Review: TRIAL OF THE ROAD Is A Brilliant Absurdist Condemnation

Contributing Writer; Melbourne, Australia (@Kwenton)
to Vote
Review: TRIAL OF THE ROAD Is A Brilliant Absurdist Condemnation

Welcome back to my ongoing coverage of the Melbourne Cinematheque's fantastic program for 2013. Here, I will be reviewing the first film each season (month). This month I took a look at Trial of the Road (1971), the first of the films from Russian director Aleksey German. For the month of February I introduced one of Keisuke Kinoshita's works which can be found here. I hope you saw at least something from this series!

Running from March 6-20, Aleksey German's retrospective of shocking and eye opening films that centre on the condemnation of the censored past of the Soviet Union display an uncanny filmmaking ability unlike anything at the time. Mixing hyper-surrealism and undefined characters that can never be identified as good or bad, all in the era of Stalinism, he unmasks the absurd pointlessness of war.

Trial of the Road was so shocking to Russian sensibilities in the way that it condemned the utter fiasco that was the era's Soviet forces that it was actually banned in the USSR for fifteen years. Set during World War II, a Russian soldier, totally disillusioned, defects to the invading Nazi forces but is later captured and taken as a prisoner of war during the Soviet winter offensive. Here he befriends other fellow deserters who have also lost hope. Then, the general of the offensive offers him a chance for redemption, but only if he takes part in a suicide mission.

The film begins with an utterly stark image of a blanket of white snow. Frustrated Russian farmers watch it as the camera pans to reveal German forces ruining their harvest and taking their livestock. A voice over lays out the situation, but words only act as an ancillary device to the desperation of the harsh black and white footage. There is however a purposeful contradiction as these scenes are accompanied by a slightly upbeat score which plays in time as German forces load trains with the stolen livestock. Cut to the Soviet forces, who by comparison seem to have no level of coordination. Here men bicker and tell inane stories, other men bully each other over petty things. It seems the German invading forces are far less inept. And this is the point. Aleksey hammers this message in time and again to great effect.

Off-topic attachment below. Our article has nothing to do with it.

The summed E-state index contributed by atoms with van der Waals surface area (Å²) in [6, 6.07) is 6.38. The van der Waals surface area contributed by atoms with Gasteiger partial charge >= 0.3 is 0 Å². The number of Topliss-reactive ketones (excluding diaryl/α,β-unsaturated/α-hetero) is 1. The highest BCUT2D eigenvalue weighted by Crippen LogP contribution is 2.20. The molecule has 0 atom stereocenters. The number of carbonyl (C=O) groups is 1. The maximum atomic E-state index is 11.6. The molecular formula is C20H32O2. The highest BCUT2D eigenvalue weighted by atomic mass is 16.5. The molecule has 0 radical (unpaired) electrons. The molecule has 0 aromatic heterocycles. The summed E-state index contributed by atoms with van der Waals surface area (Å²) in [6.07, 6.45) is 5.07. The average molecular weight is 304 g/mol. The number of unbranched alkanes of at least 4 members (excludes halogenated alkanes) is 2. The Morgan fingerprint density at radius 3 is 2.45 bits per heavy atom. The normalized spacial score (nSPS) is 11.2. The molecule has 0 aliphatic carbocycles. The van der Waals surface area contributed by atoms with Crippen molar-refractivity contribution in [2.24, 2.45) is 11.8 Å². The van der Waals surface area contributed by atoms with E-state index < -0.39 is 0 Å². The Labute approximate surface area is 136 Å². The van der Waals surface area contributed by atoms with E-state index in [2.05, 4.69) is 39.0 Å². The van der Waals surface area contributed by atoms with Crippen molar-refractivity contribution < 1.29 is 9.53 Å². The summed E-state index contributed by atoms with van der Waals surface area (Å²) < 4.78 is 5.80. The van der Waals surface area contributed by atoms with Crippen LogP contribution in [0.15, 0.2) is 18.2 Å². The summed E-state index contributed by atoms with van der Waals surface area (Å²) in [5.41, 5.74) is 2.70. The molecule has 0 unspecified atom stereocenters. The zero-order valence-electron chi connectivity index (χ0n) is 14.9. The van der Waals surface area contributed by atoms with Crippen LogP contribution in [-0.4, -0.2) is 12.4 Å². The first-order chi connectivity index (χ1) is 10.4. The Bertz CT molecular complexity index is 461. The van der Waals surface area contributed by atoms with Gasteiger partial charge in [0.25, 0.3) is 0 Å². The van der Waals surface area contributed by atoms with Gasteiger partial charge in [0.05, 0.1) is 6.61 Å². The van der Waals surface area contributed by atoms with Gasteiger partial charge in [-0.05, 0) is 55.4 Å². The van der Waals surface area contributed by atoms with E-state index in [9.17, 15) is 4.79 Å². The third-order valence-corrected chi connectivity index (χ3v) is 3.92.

This is war, however, and these men have a mission. There is a fearful urgency to their relentless march through the tundra of unforgiving white. The cinematography is sublime and there is an absolute otherworldly quality to the terrain and small villages they trundle through. This feeling of urgency is bolstered by the sudden and brilliant flashes of combat that inextricably come from nowhere, as if we're in a fever-dream. These scenes escape out of the battlefield and into residential spaces. They are loud and the casualties are obvious from the visceral action, but the cinematography is distant and yet powerfully striking. This is another surreal contradiction that heightens Aleksey's film.

The narration and dialogue are other matters entirely. In order to contradict the cohesive confidence of communist forces, the film is peppered with an inept and nervous cast of characters with mass dissention in the ranks. The innocents also voice their opinions, and arguably there is a more justified and proud voice here. A soldier hiding out like a coward is questioned by a woman in the house. When he asks her if she wants to live she boisterously replies, 'I'll live until I drop dead.' Likewise, the deserters, who by all counts should be villainized for their treason, are instead humanised by Aleksey and shown as suffering under Soviet forces' arrest. The deserters refer to the forces as 'partisan louses,' and from their depiction in the film, one would find it difficult to argue.

The jarring juxtaposition of dialogue and combat works supremely well in the film's favour, particularly the finale, which depicts an epic battle devoid of meaning. Trial of the Road is a bizarre and overwhelming experience, the strangest anti-war movie I have ever seen, and yet undeniably compelling and gorgeously shot. Aleksey German is truly a unique voice in Russian cinema and I look forward to the rest of his season.

Please check the Melbourne Cinematheque guide for the rest of the films comprising German's marvelous season. I will return in April for 'the many incarnations of Jean-Luc Godard and his classic Two or Three Things I know About Her. Additionally do not miss Alphaville (April 10) on the big screen!

to Vote
Screen Anarchy logo
Do you feel this content is inappropriate or infringes upon your rights? Click here to report it, or see our DMCA policy.